BEYOND THE VEIL: I was expelled from the university for refusing to wear the veil. Later, in 1997, I decided to leave the country. Now, my book has been a best seller in America. This is the irony of life. Unfortunately, sometimes we have to be deprived of what we have in order to appreciate it. This experience keeps coming up. But what I wanted to convey in my book was that my situation was not that exceptional. I wanted to talk not so much about myself, but about so-called ordinary people in Iran—those whose voices we don’t hear as much because we always hear about the elite. I wanted to express the kind of ordinary courage a young woman or a young man has in the face of an oppressive situation.
AT HOME IN THE BOOK: My home is a portable one. I used to quote to my students Vladimir Nabokov saying that a writer’s books are his identity papers. And this is really good because on one hand we live in a world with boundaries and nationalities and specific identities, on the other we need the world of imagination, which is without boundaries. I call it the Republic of Imagination.
This is a romantic and, at the same time, a universal ideal. We all need ideals that seem impossible in order for us to continue. Otherwise we will stop striving.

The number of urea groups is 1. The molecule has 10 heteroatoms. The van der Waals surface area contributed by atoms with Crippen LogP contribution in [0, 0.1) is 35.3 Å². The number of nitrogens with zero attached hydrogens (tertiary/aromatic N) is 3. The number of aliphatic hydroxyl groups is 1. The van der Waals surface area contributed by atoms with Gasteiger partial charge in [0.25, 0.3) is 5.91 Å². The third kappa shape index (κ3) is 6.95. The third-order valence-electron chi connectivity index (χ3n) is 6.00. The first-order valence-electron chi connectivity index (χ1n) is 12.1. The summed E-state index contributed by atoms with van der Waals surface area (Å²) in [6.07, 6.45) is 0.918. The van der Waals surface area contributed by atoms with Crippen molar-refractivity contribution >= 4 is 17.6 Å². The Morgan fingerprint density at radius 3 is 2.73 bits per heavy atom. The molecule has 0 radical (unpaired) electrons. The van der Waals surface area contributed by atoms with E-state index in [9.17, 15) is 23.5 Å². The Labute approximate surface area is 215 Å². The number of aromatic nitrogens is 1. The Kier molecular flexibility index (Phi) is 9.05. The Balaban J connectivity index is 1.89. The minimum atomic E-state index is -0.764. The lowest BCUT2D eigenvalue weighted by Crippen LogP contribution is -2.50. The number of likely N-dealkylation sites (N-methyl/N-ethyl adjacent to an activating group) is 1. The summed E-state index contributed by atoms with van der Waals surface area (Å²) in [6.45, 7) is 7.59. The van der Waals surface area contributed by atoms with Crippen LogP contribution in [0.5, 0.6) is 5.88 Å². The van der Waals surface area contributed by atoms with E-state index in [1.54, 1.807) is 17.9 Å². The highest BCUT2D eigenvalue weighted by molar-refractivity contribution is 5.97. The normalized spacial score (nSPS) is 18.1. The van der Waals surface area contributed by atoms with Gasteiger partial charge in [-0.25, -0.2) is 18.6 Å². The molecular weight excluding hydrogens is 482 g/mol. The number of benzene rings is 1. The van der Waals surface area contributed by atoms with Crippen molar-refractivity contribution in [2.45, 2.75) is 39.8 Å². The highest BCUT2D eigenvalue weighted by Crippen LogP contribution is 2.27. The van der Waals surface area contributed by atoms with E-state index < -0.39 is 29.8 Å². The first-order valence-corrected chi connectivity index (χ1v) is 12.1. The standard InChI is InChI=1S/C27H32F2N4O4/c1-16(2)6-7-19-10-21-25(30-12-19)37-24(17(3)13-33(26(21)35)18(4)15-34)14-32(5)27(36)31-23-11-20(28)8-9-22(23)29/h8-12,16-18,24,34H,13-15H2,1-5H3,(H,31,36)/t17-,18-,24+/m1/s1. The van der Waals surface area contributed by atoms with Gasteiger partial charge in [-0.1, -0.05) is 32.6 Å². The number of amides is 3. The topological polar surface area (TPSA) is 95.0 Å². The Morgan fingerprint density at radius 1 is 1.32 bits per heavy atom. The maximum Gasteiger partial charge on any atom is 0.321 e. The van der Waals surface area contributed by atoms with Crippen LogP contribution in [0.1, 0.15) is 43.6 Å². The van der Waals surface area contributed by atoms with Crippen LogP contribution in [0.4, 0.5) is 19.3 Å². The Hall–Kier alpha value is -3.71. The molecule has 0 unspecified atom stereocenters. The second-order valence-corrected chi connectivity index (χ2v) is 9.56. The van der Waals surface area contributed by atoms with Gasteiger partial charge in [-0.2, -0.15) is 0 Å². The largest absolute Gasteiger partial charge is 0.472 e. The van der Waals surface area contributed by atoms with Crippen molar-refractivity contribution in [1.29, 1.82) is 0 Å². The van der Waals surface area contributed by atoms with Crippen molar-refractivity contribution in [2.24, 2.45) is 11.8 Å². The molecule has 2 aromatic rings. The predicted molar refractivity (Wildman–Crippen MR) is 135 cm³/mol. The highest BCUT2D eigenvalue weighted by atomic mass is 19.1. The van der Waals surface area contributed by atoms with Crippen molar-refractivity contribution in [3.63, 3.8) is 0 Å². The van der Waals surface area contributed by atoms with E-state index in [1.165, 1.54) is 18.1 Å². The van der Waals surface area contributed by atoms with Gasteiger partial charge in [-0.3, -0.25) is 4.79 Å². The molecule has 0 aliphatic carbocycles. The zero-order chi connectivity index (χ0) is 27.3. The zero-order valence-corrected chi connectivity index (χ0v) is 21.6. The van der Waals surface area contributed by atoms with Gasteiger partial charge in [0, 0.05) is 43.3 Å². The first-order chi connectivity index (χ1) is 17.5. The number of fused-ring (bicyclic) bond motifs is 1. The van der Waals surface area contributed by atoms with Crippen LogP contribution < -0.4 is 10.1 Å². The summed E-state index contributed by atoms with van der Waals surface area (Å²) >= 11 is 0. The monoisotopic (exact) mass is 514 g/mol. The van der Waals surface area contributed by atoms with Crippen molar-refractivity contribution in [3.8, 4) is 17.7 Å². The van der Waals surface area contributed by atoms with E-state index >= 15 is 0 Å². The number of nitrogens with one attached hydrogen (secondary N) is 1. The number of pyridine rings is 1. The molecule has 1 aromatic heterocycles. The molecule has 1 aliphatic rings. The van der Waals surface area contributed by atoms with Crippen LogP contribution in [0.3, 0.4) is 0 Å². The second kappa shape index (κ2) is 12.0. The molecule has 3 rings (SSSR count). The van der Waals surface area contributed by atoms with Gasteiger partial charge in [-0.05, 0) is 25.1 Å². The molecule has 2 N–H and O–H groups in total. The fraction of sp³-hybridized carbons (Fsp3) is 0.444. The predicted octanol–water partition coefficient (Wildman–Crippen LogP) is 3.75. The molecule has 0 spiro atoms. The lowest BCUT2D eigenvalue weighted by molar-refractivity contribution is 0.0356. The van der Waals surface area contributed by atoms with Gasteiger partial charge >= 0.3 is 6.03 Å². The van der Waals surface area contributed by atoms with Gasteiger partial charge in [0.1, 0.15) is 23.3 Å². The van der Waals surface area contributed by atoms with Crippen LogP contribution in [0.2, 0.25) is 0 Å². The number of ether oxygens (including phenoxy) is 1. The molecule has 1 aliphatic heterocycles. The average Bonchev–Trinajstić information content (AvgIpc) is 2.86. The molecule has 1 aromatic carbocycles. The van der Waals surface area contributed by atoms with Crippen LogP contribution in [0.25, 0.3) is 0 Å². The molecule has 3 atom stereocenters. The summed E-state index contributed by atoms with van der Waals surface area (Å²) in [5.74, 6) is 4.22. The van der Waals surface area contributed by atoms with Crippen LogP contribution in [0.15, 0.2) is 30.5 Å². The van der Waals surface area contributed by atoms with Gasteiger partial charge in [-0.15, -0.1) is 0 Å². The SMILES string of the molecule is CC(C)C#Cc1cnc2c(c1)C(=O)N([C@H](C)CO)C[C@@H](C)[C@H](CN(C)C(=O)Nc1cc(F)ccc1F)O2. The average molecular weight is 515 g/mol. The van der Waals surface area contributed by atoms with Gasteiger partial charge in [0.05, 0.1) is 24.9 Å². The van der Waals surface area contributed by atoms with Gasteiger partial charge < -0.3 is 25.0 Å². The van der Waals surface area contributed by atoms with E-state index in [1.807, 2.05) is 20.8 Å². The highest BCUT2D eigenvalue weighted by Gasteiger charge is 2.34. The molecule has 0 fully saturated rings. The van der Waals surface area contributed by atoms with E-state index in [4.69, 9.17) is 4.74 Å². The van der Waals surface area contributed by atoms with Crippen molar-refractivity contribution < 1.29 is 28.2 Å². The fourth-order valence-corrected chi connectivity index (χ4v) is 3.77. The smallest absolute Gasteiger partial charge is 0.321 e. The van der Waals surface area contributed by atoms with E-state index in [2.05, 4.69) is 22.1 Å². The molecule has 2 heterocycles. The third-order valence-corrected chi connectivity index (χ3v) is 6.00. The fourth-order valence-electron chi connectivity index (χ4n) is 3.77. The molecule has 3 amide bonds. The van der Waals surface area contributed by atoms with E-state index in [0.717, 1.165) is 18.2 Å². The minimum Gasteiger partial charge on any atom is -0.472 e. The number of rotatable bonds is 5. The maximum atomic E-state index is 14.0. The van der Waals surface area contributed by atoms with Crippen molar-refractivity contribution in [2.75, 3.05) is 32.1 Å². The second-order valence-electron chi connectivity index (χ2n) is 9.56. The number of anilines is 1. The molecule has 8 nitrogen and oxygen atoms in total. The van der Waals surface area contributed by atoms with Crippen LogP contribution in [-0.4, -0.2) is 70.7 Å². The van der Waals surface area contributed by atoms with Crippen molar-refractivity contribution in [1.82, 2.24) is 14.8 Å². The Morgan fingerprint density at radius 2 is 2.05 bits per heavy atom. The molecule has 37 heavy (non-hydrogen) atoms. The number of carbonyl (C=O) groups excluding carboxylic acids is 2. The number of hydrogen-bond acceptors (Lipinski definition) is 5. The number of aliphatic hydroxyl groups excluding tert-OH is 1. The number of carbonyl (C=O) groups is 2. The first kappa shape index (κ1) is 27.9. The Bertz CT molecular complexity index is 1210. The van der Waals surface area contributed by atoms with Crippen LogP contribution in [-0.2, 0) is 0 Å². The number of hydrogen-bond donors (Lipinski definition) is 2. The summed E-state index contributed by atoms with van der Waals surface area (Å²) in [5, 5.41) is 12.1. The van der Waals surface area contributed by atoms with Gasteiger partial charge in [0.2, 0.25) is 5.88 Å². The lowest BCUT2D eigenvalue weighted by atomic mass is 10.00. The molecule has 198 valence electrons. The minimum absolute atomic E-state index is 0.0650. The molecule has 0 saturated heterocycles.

REFORM WITHIN: One of the good things about the revolution in Iran was that it made us look at ourselves critically. We could not blame the world for all the things that happened to us. Because this new system came in the name of religion, there was a movement from within the religious community, especially among the young and religious intellectuals who began to reevaluate their views, who recognized that Iran needs to adapt to our times, that we need to reinvent certain aspects of our religion. This makes the religious discussion in Iran very vibrant and more tolerant. Sometimes when you live under dictatorship you become reactionary. If the government comes in the name of religion, then you want to destroy religion. We have to prevent that. We have to turn that desire for destruction into a desire for debate. We don’t want to destroy religion. We want to make it an integral part of society.
In this context, the issue of the veil is not that simple. Traditional women in Iran, like my own grandmother, wore the veil because they felt this was the symbol of their faith. And they wanted respect for that. But when the veil becomes a symbol of politics, then it loses that sense of respect and dignity because anybody can come and attack it the way we attack our political opponents. People who insist on the veil as a political sign don’t really have respect for their own religious beliefs. If you want to have a political fight, go into it. Fight it on a political front. But don’t use the veil. It’s like a woman saying, "I must go naked into the street because I want freedom." These sorts of statements are reactionary. They distort reality.
Many young women are under severe pressure from their families to wear the veil. They become ostracized if they don’t agree to what they’re being told. What we need is a free space so that issues like the veil can be discussed. We can’t discuss it anymore. Every time you say something about the veil it seems as if you’re either engaged in a political campaign or insulting somebody. It’s a taboo, and that is so wrong.